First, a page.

A Ponzi Scheme Worthy Of Bernie Madoff
It is otherwise known as "Social Security". The most recent reports on its health came out yesterday and -- shock! -- the already-unsustainable-in-the-long-run program is getting worse. Medicare ain't looking too healthy either:
Specifically, the trustees' report predicts that the trust fund from which Social Security payments are made will be unable to pay retirees full benefits by 2037, four years earlier than forecast a year ago. In particular, the trustees single out the financial weakness of the part of the program that subsidizes disabled Americans, saying that fund will run out of money in 2020.The year 2037 sounds kind of far off but the problem is that it is a bogus factoid. The trust fund doesn't really exist. It is a collection of government bonds that will have to be redeemed by ... the U.S. government. It will literally be taking from one pocket and putting it into another. The real number that matters is the date that Social Security starts paying out more to retirees than it gets in payroll taxes. That date is coming up much sooner:
Only three times in the past 15 years have the trustees predicted that Social Security would run out of money sooner than previously expected. Last year, they forecast no change from the 2007 prediction, and in 2007, they predicted that the fund would last a year longer than they had previously thought.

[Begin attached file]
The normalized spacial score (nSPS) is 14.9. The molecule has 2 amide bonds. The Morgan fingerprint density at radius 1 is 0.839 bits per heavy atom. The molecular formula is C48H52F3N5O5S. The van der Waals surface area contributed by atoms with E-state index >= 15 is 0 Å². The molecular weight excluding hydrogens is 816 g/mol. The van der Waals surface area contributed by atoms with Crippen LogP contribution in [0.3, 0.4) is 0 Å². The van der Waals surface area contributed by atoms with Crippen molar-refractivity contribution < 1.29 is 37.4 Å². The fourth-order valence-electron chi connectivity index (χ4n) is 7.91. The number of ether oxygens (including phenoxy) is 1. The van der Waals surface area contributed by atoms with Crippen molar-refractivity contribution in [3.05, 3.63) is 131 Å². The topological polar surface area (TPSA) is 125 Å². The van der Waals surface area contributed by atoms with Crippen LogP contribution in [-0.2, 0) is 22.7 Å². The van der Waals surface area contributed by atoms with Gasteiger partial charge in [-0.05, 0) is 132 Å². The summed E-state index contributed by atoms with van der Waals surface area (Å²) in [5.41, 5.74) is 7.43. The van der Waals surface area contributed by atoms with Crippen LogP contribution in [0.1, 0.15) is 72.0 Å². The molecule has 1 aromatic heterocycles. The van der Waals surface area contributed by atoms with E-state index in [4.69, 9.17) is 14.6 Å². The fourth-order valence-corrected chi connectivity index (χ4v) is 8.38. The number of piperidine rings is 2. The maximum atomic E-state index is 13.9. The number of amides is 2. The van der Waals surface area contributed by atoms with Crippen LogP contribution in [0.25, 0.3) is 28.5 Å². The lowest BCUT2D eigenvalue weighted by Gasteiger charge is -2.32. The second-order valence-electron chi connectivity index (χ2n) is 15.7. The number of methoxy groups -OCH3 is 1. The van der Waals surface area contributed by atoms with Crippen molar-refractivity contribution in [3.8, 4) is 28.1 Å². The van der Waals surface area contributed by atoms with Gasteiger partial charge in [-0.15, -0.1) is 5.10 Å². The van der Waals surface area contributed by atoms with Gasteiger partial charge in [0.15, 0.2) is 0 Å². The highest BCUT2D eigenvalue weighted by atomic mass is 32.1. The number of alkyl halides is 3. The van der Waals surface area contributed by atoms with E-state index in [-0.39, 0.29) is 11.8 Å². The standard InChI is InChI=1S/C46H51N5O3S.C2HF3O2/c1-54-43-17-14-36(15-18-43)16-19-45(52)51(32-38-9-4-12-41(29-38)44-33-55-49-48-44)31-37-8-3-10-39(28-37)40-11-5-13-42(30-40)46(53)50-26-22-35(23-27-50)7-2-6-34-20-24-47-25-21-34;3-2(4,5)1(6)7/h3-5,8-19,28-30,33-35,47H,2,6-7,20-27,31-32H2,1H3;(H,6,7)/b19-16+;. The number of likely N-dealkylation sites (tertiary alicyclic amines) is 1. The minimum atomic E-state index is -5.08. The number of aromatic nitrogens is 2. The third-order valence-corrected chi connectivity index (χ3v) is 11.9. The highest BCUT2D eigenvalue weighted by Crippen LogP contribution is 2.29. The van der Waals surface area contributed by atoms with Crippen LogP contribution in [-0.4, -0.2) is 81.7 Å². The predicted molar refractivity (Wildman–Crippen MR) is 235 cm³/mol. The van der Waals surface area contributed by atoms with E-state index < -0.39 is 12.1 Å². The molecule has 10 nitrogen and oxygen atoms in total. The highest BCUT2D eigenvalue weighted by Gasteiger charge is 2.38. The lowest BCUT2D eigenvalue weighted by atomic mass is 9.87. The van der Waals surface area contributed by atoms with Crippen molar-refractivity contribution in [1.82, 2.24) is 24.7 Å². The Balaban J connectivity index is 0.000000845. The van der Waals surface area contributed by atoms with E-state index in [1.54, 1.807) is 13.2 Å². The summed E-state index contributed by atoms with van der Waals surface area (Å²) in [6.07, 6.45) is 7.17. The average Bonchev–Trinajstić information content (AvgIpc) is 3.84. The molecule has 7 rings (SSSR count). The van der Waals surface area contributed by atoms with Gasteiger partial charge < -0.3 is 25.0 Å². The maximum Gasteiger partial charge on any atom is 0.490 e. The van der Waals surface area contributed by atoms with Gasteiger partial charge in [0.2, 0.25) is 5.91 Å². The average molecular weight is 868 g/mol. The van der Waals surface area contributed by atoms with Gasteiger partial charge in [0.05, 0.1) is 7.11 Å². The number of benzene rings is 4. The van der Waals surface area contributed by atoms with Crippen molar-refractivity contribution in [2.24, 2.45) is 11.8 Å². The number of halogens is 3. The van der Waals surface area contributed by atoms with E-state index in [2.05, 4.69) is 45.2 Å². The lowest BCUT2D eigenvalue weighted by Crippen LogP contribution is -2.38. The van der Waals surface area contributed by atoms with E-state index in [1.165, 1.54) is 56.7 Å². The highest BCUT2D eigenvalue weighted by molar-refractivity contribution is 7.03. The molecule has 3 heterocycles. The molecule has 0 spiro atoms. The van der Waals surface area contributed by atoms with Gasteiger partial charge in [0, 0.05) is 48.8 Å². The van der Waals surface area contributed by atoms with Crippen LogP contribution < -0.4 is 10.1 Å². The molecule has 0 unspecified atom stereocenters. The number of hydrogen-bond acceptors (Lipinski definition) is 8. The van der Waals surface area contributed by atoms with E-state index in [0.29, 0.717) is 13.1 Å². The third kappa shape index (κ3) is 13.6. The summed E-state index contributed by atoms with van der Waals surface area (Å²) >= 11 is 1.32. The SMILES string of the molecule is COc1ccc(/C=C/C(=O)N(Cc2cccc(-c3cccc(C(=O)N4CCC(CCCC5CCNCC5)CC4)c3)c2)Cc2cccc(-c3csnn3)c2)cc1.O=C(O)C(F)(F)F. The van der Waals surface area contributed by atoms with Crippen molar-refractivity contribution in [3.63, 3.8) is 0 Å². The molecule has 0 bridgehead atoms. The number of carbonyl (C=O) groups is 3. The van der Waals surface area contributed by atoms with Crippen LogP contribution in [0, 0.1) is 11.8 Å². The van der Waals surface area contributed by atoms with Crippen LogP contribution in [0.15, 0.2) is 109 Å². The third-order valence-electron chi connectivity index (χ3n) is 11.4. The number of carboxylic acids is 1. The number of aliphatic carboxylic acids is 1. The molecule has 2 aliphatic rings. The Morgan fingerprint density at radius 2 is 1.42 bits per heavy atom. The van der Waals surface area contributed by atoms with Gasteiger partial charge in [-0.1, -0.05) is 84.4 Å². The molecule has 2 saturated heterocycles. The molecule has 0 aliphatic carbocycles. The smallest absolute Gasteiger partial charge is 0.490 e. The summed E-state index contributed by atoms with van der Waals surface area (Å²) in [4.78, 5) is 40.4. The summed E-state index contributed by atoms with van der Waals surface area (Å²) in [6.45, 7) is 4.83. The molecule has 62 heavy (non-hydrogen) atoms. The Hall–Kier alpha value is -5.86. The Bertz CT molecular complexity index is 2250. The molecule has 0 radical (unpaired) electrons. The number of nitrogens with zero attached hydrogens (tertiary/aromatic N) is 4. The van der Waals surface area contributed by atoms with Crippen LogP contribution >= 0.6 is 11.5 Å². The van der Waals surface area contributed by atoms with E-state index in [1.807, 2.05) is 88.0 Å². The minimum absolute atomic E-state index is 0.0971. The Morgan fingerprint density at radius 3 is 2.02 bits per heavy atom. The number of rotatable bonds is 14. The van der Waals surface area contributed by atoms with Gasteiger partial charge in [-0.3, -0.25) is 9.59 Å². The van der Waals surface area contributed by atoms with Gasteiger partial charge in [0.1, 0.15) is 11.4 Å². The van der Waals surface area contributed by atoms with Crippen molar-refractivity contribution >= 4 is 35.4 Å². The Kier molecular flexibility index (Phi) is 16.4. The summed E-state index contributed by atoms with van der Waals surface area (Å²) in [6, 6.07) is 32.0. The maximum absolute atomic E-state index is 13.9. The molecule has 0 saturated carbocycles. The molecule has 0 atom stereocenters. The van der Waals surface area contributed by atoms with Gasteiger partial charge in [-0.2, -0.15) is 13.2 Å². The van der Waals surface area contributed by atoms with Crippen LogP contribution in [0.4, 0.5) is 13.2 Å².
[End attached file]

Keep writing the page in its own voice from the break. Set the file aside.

Yesterday's report also said the Social Security trust fund will begin to spend more money than it takes in through tax revenue in 2016, one year sooner than predicted a year ago.Read the whole story here.
Administration officials said that if Congress were to act immediately, the impending gap could be filled three ways: by raising workers' Social Security payroll taxes by 2 percentage points, from 12.4 percent to 14.4 percent; by reducing benefits by 13 percent; or a combination of the two approaches. The officials briefed reporters on the condition of anonymity on the technical aspects of the trustees' findings.
The Wall Street Journal reports that the administration has a spiffy way of addressing the cost problem with Medicare too:
The Obama administration has proposed several ways to control Medicare costs, including cutting payments to private insurers and allowing the government to negotiate drug prices with pharmaceutical companies.The negotiation line is liberalspeak for "impose price controls on drug companies". I mean, do you really think the administration is going to have a polite back-and-forth with the drug makers? Or do you think it is going say, "Accept the price caps we want or we'll do to you what we're doing to Detroit"? I think the latter.